Ultimately, historians say, the story of Ukraine is not one of uninterrupted Russian brotherhood, but an extended tug-of-war over religion, language and political control.
The roots of Ukrainian identity; divisions and shifting allegiances
In the early 1600s, Ukraine was a group of provinces under the control of Poland. Religious friction was inevitable: Poland was primarily Catholic, while the people in the region of Ukraine were primarily Orthodox. In 1648, a revolt led by the Ukrainian Cossacks broke part of the Ukrainian lands away from Poland.
“Until 1654, Ukrainians and Russians lived in two separate states,” said Frank Sysyn, historian and director of the Toronto office of the Canadian Institute of Ukrainian Studies of the University of Alberta. “For almost 400 years, from the 13th to the 17th centuries, they were not in the same political structure and lived under different religious influences.”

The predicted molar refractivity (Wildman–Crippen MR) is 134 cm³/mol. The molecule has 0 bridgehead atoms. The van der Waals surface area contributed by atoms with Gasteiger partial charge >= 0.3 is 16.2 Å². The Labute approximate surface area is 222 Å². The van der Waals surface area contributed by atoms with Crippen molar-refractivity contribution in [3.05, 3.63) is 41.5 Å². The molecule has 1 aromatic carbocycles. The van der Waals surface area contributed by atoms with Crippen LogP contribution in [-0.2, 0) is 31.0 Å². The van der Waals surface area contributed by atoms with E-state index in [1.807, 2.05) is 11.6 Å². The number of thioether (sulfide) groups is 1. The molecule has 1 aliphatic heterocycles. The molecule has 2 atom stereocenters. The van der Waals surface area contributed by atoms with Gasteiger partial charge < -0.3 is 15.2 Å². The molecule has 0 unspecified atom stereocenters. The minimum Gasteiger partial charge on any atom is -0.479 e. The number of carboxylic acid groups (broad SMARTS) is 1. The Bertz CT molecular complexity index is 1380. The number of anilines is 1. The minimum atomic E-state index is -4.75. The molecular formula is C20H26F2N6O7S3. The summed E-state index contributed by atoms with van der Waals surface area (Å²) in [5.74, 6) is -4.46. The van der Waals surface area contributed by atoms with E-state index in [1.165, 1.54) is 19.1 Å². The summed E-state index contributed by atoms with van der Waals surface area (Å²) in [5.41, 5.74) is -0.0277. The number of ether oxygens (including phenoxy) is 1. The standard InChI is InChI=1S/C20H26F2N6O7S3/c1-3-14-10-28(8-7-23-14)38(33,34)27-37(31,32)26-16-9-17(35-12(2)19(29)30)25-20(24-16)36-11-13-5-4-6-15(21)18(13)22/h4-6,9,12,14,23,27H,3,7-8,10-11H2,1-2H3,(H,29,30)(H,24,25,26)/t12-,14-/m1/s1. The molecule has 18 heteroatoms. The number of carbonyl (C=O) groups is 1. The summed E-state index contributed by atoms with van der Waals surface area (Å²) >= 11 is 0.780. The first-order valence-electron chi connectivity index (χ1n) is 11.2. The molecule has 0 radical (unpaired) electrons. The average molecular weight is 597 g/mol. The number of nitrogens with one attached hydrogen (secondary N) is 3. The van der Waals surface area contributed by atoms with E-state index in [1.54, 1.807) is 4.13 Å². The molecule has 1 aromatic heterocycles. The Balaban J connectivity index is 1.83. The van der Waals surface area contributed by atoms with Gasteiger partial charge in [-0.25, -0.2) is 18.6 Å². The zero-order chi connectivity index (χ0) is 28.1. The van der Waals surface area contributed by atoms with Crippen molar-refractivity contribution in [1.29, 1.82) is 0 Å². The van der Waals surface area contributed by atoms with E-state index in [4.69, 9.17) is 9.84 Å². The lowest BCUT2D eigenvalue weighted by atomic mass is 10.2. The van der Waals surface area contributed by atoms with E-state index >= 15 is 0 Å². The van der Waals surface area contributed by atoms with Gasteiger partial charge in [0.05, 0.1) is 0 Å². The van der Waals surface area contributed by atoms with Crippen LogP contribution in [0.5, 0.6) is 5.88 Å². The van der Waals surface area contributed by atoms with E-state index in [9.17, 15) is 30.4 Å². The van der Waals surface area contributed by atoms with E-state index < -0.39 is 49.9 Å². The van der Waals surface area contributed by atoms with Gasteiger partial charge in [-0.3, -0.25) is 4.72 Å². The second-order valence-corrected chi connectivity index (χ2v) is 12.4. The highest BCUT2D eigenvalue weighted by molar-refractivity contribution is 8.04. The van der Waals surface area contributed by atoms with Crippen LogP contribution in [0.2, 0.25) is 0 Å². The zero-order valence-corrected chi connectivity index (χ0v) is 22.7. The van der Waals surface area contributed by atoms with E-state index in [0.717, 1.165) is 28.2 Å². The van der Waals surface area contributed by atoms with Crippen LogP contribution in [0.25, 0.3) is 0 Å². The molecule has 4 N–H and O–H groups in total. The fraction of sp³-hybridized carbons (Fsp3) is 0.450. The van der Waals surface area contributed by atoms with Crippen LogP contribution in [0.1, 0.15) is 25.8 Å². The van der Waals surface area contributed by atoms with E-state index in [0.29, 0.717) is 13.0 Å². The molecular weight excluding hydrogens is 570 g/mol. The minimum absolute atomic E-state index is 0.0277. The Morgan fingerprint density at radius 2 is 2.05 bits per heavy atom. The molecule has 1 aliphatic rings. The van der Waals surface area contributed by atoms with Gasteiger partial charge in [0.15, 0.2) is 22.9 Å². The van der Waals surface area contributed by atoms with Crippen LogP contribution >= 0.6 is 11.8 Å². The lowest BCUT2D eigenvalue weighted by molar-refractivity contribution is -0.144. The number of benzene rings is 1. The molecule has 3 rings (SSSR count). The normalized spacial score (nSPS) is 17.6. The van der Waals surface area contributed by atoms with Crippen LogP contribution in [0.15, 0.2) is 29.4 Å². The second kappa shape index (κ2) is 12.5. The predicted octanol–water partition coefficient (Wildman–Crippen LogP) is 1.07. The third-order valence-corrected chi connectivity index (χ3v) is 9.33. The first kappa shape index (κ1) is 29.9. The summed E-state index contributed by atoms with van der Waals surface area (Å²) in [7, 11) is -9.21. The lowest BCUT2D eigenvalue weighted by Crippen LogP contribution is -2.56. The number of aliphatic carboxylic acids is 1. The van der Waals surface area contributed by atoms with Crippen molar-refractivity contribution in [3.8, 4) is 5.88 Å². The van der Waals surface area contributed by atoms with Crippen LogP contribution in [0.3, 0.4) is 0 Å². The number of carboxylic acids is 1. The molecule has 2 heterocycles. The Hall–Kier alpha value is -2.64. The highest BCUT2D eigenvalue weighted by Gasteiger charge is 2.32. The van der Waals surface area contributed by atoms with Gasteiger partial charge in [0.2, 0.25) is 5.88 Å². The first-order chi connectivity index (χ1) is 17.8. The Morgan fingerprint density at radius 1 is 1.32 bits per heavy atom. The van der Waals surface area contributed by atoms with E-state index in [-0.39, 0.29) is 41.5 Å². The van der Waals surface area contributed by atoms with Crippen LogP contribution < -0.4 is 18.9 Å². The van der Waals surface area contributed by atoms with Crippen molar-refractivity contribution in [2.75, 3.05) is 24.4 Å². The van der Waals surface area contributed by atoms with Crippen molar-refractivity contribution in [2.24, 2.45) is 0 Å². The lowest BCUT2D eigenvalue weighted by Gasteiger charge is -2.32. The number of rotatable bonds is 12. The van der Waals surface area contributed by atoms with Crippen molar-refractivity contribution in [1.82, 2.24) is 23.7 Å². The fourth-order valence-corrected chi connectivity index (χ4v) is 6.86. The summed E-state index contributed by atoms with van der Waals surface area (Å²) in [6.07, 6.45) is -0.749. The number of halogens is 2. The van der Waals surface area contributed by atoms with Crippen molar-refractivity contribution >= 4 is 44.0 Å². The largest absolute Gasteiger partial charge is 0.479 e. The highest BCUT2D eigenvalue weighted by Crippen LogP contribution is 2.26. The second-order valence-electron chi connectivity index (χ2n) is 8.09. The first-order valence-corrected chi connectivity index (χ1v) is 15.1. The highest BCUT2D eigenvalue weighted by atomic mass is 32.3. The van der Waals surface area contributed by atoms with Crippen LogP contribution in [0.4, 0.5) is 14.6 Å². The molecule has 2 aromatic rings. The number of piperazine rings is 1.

Not all scholars agree, but some see Ukrainian peasants as central to the development of Ukraine.
“Ukrainian identity initially revolved around peasant culture and was defined against Polish nobles, who remained a dominant regional force, and Jews, whom peasants saw as both national and class enemies,” said Faith Hillis, a historian at the University of Chicago and author of “Children of Rus’: Right-Bank Ukraine and the Invention of a Russian Nation.”
Resistance to Polish domination came from the Cossacks, a group with historically opaque ethnic origins. In 1654, they allied with Russia to establish a territory under their control, called a Hetmanate; it was an early form of what would become Ukraine, and it included Ukraine’s modern-day capital, Kyiv. Mapmakers of that time labeled Cossack areas as Ukraine.
In his speech, Putin spoke of a region bound together by Russian identity and shared religion. However, the Cossack history suggests that alignments shifted over time.